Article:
Libraries invite patrons to have a coffee, stay a while

Southeast Anchor Library on Eastern Ave. gets ready for a David and Dad's Cafe' that will be coming to the library in September. Cafes, extensive interactive sections for kids, group study rooms for students, better high-tech zones and drive-in windows are among current library trends.
Southeast Anchor Library on Eastern Ave. gets ready for a David and Dad's Cafe' that will be coming to the library in September. Cafes, extensive interactive sections for kids, group study rooms for students, better high-tech zones and drive-in windows are among current library trends. (Lloyd Fox, Baltimore Sun)

When Howard County unveils its new 63,000-square-foot library in December, patrons will be welcomed into a high-tech facility with a computer classroom and a historical center. Officials also plan a garden that they envision will be charming enough for weddings.

Baltimore's Enoch Pratt Free Library system will this month open its first small eatery in a neighborhood branch, where people can snack on fresh pastries, sandwiches or coffee while they use the library's wi-fi.

Far from the stuffy, silent archives of old, today's libraries are inviting patrons to come often and linger, have a snack and meet with friends. As they build new spaces or renovate old ones, officials are responding to patrons' changing needs by adding tech-savvy features, providing food and drinks and reconsidering how people use library spaces.

Anne Arundel County library officials are holding public forums to learn what residents want in their library system.

"Creating those desirable spaces is very much what libraries are doing now," said Molly Raphael, president of the American Library Association. "We have kind of opened our eyes to how people run their lives.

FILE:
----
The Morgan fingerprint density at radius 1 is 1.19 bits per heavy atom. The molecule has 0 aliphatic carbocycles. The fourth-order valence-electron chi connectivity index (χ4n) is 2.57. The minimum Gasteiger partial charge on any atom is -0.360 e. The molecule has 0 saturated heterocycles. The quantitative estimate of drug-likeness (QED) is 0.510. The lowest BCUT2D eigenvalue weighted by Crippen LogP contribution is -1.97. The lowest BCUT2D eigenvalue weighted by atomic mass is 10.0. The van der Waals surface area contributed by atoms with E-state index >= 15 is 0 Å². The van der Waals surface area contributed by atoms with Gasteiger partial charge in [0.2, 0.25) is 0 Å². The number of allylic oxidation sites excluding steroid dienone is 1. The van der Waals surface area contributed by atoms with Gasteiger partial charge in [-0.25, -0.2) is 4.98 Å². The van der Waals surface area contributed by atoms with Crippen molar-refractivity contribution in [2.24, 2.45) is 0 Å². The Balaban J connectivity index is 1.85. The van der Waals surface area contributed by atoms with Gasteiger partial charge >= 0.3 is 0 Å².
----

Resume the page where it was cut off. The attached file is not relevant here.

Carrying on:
"If people take books home and sit at their kitchen table and read books there with a cup of coffee, why shouldn't they do that at the library?" she said.

In Baltimore, the Southeast Anchor branch, the newest in the Enoch Pratt Free Library system, will soon get a David & Dad's cafe. When the branch was built in 2007, officials considered the popularity of coffee shops in bookstores and other libraries, and designed the library with that in mind.

With growing demand for places to meet, the idea of a single multipurpose room is giving way to spaces that can be reconfigured into several rooms and used for a variety of community purposes — library programs, seminars, job assistance, flu shot clinics and neighborhood meetings.

Howard County's new Miller branch in Ellicott City includes a 3,000-square-foot meeting room — big enough to host the literacy program's graduation and awards ceremony as well as student competitions, but that can also be divided into three spaces.

As Anne Arundel County looks forward, officials say they anticipate clamoring for more meeting rooms. They are at such a premium that at the county's Annapolis branch, on the annual day designated for reserving the single meeting space, a line often forms three hours before the branch opens.